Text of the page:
At the end of Year One all the children in the country take an assessment called a Phonics Screening Check.  They have to read 40 words (mixture of real and psuedo words).  We call the psuedo words ‘alien words’ and the children practise reading them every day. More information can be found on the Year One Class Page. 

All of our pupils will have equal access to phonics lessons and resources available. Throughout the school, phonics is a priority for all of our children. All efforts are made to support children with their learning, focusing on specific gaps in learning. Pupils with Special Educational Needs are identified and work within their individual level. If needed, they will have an individual action plan and work with support under the direction of the class teacher and SENCO. A range of techniques are used to support these children 1:1 or small group sessions.


Throughout EYFS and Key Stage 1, reading books are matched to the children's phonic knowledge, while they are learning to read. We use a variety of reading schemes that are colour coded to support children’s reading development, ensuring that each stage provides an appropriate level of progression and challenge within the text. 


The reading schemes used in the Early Years, Key Stage 1 and beyond are: 

  • Phonics Bug from Pearson 
  • Reading Stars from Ransom


The children have access to texts in all curriculum areas that are engaging and age-appropriate. When the children become fluent readers, they independently select texts that are of interest to them.


Guided Reading takes place in all year groups on a daily basis. Children take part in a carousel of activities that involves pre-reading, reading with an adult and completing follow-up activities based on the Reading objectives for their year group. Children develop their understanding of a text through effective adult questioning and opportunities to independently respond to the text.


Below is an image of our reading toolkits that are used when supporting children with their independent, guided or shared reading. The toolkits consist of;

  • 2 x Microphones (one real, one laminated)
  • 1 x Magnifying glass
  • 5 x Reading sticks
  • 3 x Reading lights
  • 2 x Silly glasses
  • 1 x Question fan
  • 1 x Note pad
  • 1 x Pen
  • 2 x Whiteboards
  • 2 x Whiteboard pens  
  • 2 x Finger Pointers 
  • 1 x Heart 
  • 1 x Cloud
  • 1 x Question 
  • Different coloured reading overlays, relating to the need of the children in each specific year group.

In Key Stage 2, children who require further support have phonics sessions as an intervention delivered by well-trained teaching assistants and are tracked by the class teacher and reading leads. Phonics assessments are regularly undertaken to make sure individual gaps are targeted. As in Key Stage 1, children who need further support will have access to the Fast Track or Bounce Back programmes (LPDS) in small group interventions, that take place to target specific needs and provide children with the skills they need to read independently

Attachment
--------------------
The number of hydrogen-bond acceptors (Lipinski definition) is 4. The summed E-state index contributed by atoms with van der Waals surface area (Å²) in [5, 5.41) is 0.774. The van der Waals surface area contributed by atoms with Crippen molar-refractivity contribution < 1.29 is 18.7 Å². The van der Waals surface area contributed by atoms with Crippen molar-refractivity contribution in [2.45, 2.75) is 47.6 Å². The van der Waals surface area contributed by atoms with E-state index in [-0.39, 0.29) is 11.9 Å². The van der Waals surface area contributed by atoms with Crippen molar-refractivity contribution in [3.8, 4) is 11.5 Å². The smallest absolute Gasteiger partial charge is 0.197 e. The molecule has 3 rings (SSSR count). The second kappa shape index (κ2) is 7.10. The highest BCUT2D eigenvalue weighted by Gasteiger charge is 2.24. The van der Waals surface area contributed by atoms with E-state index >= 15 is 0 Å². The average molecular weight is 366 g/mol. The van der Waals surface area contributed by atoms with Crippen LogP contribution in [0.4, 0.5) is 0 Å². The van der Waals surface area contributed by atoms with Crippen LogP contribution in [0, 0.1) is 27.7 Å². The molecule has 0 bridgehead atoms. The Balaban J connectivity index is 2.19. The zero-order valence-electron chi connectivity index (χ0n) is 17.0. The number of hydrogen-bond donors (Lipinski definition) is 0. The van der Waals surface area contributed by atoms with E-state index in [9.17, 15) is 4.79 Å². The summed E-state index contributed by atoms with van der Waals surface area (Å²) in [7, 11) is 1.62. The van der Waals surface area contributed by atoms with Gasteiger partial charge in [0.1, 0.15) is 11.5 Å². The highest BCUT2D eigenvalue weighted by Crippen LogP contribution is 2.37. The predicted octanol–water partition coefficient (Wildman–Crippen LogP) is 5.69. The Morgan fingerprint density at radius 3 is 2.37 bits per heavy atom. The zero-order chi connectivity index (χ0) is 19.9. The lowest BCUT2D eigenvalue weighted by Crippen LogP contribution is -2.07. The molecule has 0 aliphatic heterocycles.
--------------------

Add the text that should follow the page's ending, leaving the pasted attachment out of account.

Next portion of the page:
Reading Toolkits

In addition to fostering a love of reading in our pupils, we strive to ensure that by the end of Key Stage 1 our pupils are able to accurately and fluently read age-appropriate books and demonstrate an understanding of what they have read. They can answer questions, make some inferences and explain what has happened so far in what they have read.


At the end of Key Stage 2, we aim to ensure that our pupils leave St Paul’s with a broad range of reading skills that allow them to demonstrate active reading strategies when reading a variety of texts. Developing strong, fluent and ambitious readers ensures children are ready for the next stage of their reading journey, whether this is at a primary or secondary school level. 


As a school we pride ourselves on reading for our own pleasure, reading with our peers and reading with our families. 

Fluency Progression

Poetry Showcase of Spoken Language

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Children from Year 2 to 6

Phonics Games

Still image for this video


We use handwriting mnemonics to help children remember graphemes. Cursive handwriting is introduced from Year 1. Children are very proud to progress from pencil to pen once they have a fluent joined handwriting in Key Stage One and Two.

Start children off on the way they should go and even when they are old they will not turn from it.
- Proverbs 22:6